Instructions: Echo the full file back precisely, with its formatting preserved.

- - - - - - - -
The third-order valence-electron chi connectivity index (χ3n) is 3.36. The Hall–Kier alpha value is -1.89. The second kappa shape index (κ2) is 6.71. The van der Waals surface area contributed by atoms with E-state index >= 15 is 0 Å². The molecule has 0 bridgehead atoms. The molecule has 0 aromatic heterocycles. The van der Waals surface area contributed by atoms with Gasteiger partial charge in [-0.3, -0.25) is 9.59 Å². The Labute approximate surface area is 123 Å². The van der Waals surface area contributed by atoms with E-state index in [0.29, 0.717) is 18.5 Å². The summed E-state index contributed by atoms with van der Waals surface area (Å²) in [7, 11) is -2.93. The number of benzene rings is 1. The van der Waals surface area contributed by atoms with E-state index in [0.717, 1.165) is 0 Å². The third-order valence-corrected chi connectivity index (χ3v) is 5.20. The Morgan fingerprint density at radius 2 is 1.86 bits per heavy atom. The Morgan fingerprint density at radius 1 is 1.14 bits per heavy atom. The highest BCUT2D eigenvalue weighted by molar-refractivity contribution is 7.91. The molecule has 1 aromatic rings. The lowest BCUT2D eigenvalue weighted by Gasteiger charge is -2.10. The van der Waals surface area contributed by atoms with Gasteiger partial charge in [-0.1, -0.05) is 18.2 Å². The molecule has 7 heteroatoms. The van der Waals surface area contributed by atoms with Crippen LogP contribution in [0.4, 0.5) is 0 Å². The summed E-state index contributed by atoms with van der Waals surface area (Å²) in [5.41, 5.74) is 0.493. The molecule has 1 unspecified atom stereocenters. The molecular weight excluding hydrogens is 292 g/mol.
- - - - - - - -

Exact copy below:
The third-order valence-electron chi connectivity index (χ3n) is 3.36. The Hall–Kier alpha value is -1.89. The second kappa shape index (κ2) is 6.71. The van der Waals surface area contributed by atoms with E-state index >= 15 is 0 Å². The molecule has 0 bridgehead atoms. The molecule has 0 aromatic heterocycles. The van der Waals surface area contributed by atoms with Gasteiger partial charge in [-0.3, -0.25) is 9.59 Å². The Labute approximate surface area is 123 Å². The van der Waals surface area contributed by atoms with E-state index in [0.29, 0.717) is 18.5 Å². The summed E-state index contributed by atoms with van der Waals surface area (Å²) in [7, 11) is -2.93. The number of benzene rings is 1. The van der Waals surface area contributed by atoms with E-state index in [0.717, 1.165) is 0 Å². The third-order valence-corrected chi connectivity index (χ3v) is 5.20. The Morgan fingerprint density at radius 2 is 1.86 bits per heavy atom. The Morgan fingerprint density at radius 1 is 1.14 bits per heavy atom. The highest BCUT2D eigenvalue weighted by molar-refractivity contribution is 7.91. The molecule has 1 aromatic rings. The lowest BCUT2D eigenvalue weighted by Gasteiger charge is -2.10. The van der Waals surface area contributed by atoms with Gasteiger partial charge in [-0.1, -0.05) is 18.2 Å². The molecule has 7 heteroatoms. The van der Waals surface area contributed by atoms with Crippen LogP contribution in [0.4, 0.5) is 0 Å². The summed E-state index contributed by atoms with van der Waals surface area (Å²) in [5.41, 5.74) is 0.493. The molecule has 1 unspecified atom stereocenters. The molecular weight excluding hydrogens is 292 g/mol.